We like the accolades that the word has piled upon us over the years — in 2016, for example, U.S. News & World Report identified us as a national “Best Law Firm” in the field of immigration law. Meanwhile, firm founder Richard Herman has won widespread recognition as a national expert on immigration law through regular contributions to the Huffington Post and other

Frequently Asked Questions (FAQs)

What is the H-1B cap?

The H-1B cap is a limitation on the number of visas that will be issued in the H-1B visa category in any fiscal year, no matter how many companies apply. With limited exceptions, the number of people eligible to receive new H-1B visas has been capped at 65,000, plus another 20,000 for employees with a master’s degree or an even higher level degree such as a Ph.D. Existing H-1B holders who apply for an extension are exempt from this cap.

How long can I stay in the US on an H-1B visa?

As a nonimmigrant visa category, H-1B status can be granted for an initial period of stay of up to three years, extendable once, for a maximum cumulative period of stay of six years. US immigration authorities, however, reserve the right to approve an H-1B for a shorter period, such as a year.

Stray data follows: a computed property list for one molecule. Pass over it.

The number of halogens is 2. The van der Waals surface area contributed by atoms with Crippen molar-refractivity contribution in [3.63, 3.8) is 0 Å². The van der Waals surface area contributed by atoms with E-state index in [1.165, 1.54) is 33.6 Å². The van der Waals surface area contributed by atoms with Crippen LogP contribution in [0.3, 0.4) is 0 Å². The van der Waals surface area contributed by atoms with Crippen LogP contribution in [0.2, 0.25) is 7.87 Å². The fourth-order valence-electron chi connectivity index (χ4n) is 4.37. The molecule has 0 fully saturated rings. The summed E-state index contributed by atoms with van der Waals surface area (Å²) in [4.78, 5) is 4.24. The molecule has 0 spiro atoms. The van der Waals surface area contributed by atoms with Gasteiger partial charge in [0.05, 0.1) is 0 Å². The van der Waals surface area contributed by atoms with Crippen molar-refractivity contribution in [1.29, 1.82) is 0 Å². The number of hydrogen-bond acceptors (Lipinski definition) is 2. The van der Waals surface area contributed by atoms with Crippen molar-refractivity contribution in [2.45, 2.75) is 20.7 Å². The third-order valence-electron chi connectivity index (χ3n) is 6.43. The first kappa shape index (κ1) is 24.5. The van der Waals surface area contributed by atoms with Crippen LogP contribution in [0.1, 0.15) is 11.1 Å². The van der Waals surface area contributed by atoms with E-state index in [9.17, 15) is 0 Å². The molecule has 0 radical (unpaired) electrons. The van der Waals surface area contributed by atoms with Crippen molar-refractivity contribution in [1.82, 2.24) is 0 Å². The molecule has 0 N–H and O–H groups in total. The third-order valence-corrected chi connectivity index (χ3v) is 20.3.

The H-1B Visa: Recent and Proposed Changes

The H-1B nonimmigrant visa program has long been criticized by nationalistic politicians, and this has never been truer than it has been since the Covid-19 crisis hit the US economy. Following is a list of some of the restrictions that have been placed on the H-1B visa.

  • The H-1B’s duration of stay has been shortened to only one year in some cases. About one-third of all H-1B petitions are expected to be affected by the change.
  • On June 22, 2020, President Trump issued an executive order suspending the issuance of new employment visas, ostensibly for economic reasons, that prevented even employment visa holders from entry to the US until 2021. Perhaps fearful of a challenge from the courts, however, the US State Department created numerous exceptions to this harsh-sounding prohibition..
  • The legal definition of the term “specialty occupation” has changed in a way that disadvantages H-1B visa applicants.